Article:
The nations leading Sri Lanka’s peace process on Friday urged the Tamil Tigers to free 100,000 civilians they are holding and the military to stop shelling the no-fire zone where the separatists are making their last stand.
The statement from the US, Britain, Japan and Norway came as Sri Lanka’s military said it had begun what it called “the largest hostage rescue operation in the world” by identifying the best routes for people to get out.
The four-nation group, dubbed the Tokyo Co-Chairs, discussed on a conference call “how to best end the futile fighting without further bloodshed,” a US State Department statement said.
“They call on the Tamil Tigers to permit freedom of movement for the civilians in the area,” it said. “They reaffirmed the need to stop shelling into the ‘no-fire zone’ to prevent further civilian casualties.”
Tens of thousands of civilians are trapped inside a 17km² army-declared no-fire zone on the northeastern coast, held there by the Liberation Tigers of Tamil Eelam (LTTE) and being killed in shelling, the co-chairs’ statement said.
It is on that piece of land where the final act of Sri Lanka’s 25-year civil war is expected to play out, and diplomats have been working furiously to negotiate an exit for the people stuck there but have been repeatedly rebuffed by the LTTE.
The government has vowed no ceasefire but pledged to stop fighting briefly to let people out as it has done in the past. At least 64,000 people have fled since January.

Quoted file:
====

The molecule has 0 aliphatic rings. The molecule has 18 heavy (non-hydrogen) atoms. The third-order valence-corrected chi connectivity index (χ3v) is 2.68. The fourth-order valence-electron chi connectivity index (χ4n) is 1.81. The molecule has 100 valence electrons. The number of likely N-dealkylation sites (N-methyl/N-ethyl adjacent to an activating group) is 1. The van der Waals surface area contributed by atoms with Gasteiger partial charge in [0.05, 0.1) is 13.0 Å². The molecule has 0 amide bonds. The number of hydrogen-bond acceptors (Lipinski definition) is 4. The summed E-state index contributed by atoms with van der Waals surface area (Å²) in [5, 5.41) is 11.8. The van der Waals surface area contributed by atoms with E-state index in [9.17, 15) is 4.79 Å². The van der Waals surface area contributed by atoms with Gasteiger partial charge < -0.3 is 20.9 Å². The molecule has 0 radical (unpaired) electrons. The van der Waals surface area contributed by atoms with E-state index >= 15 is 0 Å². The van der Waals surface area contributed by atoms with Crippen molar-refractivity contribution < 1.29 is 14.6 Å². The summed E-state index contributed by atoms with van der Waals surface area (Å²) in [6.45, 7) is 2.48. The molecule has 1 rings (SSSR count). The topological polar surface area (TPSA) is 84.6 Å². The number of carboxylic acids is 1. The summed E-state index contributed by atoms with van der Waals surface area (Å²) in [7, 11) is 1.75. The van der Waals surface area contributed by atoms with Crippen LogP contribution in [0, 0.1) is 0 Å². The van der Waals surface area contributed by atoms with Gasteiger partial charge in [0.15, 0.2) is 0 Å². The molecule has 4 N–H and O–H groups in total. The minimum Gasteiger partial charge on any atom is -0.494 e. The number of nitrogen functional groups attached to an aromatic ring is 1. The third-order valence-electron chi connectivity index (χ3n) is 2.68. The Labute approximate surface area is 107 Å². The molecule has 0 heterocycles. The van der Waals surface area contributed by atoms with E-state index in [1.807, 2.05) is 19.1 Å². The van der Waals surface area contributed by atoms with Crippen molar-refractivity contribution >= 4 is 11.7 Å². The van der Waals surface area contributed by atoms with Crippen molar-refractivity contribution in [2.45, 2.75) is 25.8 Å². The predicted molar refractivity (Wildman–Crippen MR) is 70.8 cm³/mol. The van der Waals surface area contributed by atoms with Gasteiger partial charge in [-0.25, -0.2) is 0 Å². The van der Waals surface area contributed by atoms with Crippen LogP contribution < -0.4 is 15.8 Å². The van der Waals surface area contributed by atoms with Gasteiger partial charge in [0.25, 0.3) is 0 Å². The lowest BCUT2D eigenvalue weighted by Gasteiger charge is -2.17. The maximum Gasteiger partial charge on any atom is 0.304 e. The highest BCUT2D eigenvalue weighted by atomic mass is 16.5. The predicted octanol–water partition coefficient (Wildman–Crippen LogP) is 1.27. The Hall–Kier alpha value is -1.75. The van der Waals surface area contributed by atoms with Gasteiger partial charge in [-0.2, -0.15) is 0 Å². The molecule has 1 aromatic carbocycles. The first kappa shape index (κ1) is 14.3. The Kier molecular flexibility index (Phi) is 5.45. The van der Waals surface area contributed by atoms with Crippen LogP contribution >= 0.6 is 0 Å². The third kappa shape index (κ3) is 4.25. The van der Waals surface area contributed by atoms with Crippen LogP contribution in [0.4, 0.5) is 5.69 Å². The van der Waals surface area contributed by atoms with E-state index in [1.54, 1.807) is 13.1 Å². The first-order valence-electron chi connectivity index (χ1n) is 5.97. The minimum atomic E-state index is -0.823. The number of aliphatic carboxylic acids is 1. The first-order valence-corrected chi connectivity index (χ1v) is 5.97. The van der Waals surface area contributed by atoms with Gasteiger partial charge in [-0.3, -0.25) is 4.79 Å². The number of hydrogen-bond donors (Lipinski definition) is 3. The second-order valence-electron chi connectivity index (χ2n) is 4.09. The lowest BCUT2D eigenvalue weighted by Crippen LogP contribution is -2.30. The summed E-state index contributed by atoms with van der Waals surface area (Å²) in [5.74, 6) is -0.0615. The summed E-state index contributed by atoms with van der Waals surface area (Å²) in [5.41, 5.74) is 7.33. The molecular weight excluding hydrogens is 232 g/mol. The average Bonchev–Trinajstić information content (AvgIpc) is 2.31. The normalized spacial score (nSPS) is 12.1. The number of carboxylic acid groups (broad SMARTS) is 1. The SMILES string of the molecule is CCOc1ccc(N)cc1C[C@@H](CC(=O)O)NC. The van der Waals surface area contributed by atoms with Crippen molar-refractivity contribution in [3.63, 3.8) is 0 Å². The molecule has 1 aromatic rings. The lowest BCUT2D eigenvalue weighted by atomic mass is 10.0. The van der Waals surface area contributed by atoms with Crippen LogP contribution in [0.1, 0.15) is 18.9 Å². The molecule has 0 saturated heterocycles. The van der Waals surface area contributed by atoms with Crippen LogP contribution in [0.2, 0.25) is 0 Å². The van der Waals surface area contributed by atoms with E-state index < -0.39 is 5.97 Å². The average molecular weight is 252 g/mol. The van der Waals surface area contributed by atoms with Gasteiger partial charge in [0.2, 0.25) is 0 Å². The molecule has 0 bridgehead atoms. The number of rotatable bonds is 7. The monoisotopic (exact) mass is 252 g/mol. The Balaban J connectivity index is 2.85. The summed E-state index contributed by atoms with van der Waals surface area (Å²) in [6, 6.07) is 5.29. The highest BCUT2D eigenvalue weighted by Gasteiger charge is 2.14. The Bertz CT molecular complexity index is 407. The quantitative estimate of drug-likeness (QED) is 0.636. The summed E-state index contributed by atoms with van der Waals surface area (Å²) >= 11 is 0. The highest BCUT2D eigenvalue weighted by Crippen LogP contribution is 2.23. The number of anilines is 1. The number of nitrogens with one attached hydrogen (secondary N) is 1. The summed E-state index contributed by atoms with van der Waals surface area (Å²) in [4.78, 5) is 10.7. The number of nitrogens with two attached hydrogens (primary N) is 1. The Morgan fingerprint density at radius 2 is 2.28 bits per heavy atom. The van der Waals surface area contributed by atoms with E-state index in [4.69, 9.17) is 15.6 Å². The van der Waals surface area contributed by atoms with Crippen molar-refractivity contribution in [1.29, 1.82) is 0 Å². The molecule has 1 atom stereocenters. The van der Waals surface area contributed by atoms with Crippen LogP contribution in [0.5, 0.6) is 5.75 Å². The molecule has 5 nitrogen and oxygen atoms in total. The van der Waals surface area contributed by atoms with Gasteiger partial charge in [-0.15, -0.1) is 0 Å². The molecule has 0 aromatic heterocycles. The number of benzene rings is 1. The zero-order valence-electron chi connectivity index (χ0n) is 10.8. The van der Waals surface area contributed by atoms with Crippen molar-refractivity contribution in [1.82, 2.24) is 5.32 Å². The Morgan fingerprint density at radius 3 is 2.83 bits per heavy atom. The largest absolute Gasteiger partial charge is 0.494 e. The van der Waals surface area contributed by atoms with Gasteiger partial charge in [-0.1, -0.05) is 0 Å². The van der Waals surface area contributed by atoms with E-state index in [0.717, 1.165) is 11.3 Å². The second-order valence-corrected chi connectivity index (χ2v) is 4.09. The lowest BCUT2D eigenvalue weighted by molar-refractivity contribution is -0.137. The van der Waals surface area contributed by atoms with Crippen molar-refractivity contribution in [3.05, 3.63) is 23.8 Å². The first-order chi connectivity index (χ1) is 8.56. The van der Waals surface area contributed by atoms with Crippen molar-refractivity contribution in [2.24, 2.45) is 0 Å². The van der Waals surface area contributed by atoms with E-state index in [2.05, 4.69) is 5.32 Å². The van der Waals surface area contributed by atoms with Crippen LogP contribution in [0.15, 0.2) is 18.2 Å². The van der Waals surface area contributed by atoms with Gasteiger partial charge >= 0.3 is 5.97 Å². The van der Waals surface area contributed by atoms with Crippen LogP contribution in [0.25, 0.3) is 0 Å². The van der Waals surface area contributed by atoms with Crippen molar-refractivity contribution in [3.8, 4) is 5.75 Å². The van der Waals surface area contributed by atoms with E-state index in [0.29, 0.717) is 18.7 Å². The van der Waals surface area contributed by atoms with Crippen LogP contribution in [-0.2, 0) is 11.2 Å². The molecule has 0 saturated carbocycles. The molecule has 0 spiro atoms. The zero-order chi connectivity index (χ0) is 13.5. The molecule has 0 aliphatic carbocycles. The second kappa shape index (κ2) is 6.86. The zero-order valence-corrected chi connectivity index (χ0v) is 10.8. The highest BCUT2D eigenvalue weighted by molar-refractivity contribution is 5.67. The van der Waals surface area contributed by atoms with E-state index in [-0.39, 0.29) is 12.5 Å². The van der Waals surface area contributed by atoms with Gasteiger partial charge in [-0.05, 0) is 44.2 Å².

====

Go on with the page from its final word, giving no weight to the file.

Sri Lankan President Mahinda Rajapaksa spoke with UN Secretary-General Ban Ki-moon late on Thursday and assured him that “Sri Lanka was aware of and observes all international obligations to protect civilians,” a statement from the president’s office said.
In Washington, a US State Department spokesman said Assistant Secretary of State Richard Boucher met Palitha Kohona, permanent secretary at Sri Lanka’s foreign ministry, and stressed US concern about civilians in the no-fire zone.
Boucher also emphasized the need to have a plan to quickly resettle people in displaced persons camps, the spokesman said.
The Sri Lankan defense ministry said troops had begun “the world’s biggest hostage rescue operation” and that the 58th Division, which has won several major recent victories, would spearhead it.
Military spokesman Brigadier Udaya Nanayakkara said troops were within a few hundred meters of the no-fire zone and broadcasting messages advising people the best routes of escape.
“No shelling is going on and up to now about 300 people have come today. There are people coming in now, but then the LTTE had come and assaulted some of them, we were able to see,” he said.
Pro-rebel Web site www.TamilNet.com said this week hundreds had been killed by shelling in recent days, while Human Rights Watch in a statement on Friday reiterated its charge that the government was shelling the no-fire zone.